Half of patients had ongoing treatment at the time of inclusion (50.0%).
Description of ultrasonographic findings on inclusion
The main transthoracic ultrasound findings are presented in table 4. Kinetic anomalies were frequent (89%). Global hypokinesia was reported in 46.2% of patients, notably in dilated (53.5%) and unclassifiable forms (46.1%). Associated valvulopathies were reported for 79.1% of patients.
Circumstances of diagnosis
Most patients were symptomatic when diagnosed (78.6%). The main clinical elements reported were acute cardiac failure symptoms, rythm or conduction anomalies (28.6%) notably in the unclassifiable forms (53.9%) and chronic cardiac failure symptoms (24.7%). These elements were not available for 12.8% of patients. Among asymptomatic patients (9.3%), only one (0.5%) was diagnosed in the context of a family history, while the others were fortuitous discoveries (8.8%).
Of the 182 patients, 22 patients were confirmed dead (12.1%), 5/27 (18.5%) with hypertrophic cardiomyopathy, 9/114 (9.6%) with dilated cardiomyopathy and 6/27 (22.2%) with mixed cardiomyopathy. The median time to death was 4 years (IQR 2–6 years).
With a prevalence of 4.3% among cardiopathies (95% CI 3.7% to 4.9%), cardiomyopathies were relatively frequent. This represented 1/20 patients seen for a cardiological motive in our hospital and three patients every month. Overall, the results suggest that, despite probable under-recognition, the burden of cardiomyopathies in French Guiana is not negligible and that patients are diagnosed late. Hence, the advanced age at inclusion and the severe symptomatic profile suggest that there is limited awareness in the medical community and that referrals are late. Cardiomyopathies mainly concerned middle aged men, except for familial or genetic cardiomyopathies, which concerned younger patients.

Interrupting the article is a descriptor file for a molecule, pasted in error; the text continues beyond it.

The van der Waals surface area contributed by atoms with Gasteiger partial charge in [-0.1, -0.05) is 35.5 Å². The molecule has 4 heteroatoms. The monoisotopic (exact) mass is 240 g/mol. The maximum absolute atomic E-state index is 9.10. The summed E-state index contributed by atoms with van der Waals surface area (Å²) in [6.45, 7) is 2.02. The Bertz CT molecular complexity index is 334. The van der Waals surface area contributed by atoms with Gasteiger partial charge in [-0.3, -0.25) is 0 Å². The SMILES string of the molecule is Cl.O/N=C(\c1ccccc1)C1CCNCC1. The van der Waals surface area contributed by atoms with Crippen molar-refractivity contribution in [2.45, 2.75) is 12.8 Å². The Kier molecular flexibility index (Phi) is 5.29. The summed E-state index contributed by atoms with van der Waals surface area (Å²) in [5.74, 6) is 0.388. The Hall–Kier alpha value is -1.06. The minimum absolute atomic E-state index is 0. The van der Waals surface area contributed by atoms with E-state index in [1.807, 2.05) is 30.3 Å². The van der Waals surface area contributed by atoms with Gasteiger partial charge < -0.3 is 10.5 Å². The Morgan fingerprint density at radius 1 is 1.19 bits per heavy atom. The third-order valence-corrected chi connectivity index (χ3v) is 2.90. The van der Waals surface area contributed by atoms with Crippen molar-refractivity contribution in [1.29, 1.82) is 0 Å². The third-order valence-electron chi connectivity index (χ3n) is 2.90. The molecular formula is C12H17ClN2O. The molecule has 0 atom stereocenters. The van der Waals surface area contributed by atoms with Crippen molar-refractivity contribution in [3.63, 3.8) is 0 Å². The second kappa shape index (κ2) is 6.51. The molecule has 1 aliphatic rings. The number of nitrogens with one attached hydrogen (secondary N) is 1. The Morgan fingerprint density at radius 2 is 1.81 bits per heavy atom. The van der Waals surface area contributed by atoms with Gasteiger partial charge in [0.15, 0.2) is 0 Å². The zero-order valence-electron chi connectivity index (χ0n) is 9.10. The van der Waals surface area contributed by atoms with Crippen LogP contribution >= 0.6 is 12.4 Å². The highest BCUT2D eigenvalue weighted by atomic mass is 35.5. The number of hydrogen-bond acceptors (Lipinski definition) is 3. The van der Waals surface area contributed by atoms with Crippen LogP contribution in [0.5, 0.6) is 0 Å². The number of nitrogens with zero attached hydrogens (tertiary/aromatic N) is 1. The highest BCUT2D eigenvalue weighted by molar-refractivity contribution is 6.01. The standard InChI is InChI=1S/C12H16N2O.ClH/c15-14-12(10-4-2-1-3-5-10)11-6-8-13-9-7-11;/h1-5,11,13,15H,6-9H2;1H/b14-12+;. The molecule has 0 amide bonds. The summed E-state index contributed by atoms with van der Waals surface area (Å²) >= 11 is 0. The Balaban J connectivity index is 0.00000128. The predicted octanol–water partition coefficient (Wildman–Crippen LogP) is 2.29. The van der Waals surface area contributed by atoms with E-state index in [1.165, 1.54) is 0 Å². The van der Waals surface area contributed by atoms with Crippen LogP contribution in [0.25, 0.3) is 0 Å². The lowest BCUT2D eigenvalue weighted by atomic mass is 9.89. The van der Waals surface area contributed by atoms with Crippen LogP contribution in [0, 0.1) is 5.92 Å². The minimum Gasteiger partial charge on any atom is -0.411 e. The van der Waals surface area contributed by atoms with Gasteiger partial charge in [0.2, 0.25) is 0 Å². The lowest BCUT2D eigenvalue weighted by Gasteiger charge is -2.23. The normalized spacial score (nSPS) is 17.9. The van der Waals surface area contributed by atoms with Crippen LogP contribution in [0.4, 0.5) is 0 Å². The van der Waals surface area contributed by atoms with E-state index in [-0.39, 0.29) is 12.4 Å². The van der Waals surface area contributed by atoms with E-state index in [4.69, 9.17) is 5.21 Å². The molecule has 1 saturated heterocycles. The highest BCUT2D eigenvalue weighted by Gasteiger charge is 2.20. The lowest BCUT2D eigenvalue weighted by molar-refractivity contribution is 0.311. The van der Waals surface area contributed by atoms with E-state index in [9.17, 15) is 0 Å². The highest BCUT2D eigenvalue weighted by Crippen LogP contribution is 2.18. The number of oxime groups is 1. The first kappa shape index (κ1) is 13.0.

The observed morbidity was important with a third of patients at the stage of chronic cardiac failure, nearly half with NYHA >2 and two-thirds of patients with an ejection fraction <40%. However, 79.7% of our patients were included outside of an acute episode. In acute situations, dyspnoea does not necessarily represent the basal state of the patient. Thus, the proportion of patients with a NYHA >2 increased from 13.5% outside of an acute episode to 55.2% during an acute episode. In addition, this score has the limitation of being subjective, notably when evaluating cardiomyopathies.12 In contrast with the NYHA score, the proportion of patients with an ejection fraction <40% was similar between those included during (64.9%) or outside and acute episode (73.1%). The measure of the ejection fraction is known to be an imperfect reflection of systolic function in hypertrophic cardiomyopathies. It only drops at a very advanced stage of the disease and for patients who do not have any ejection obstruction.13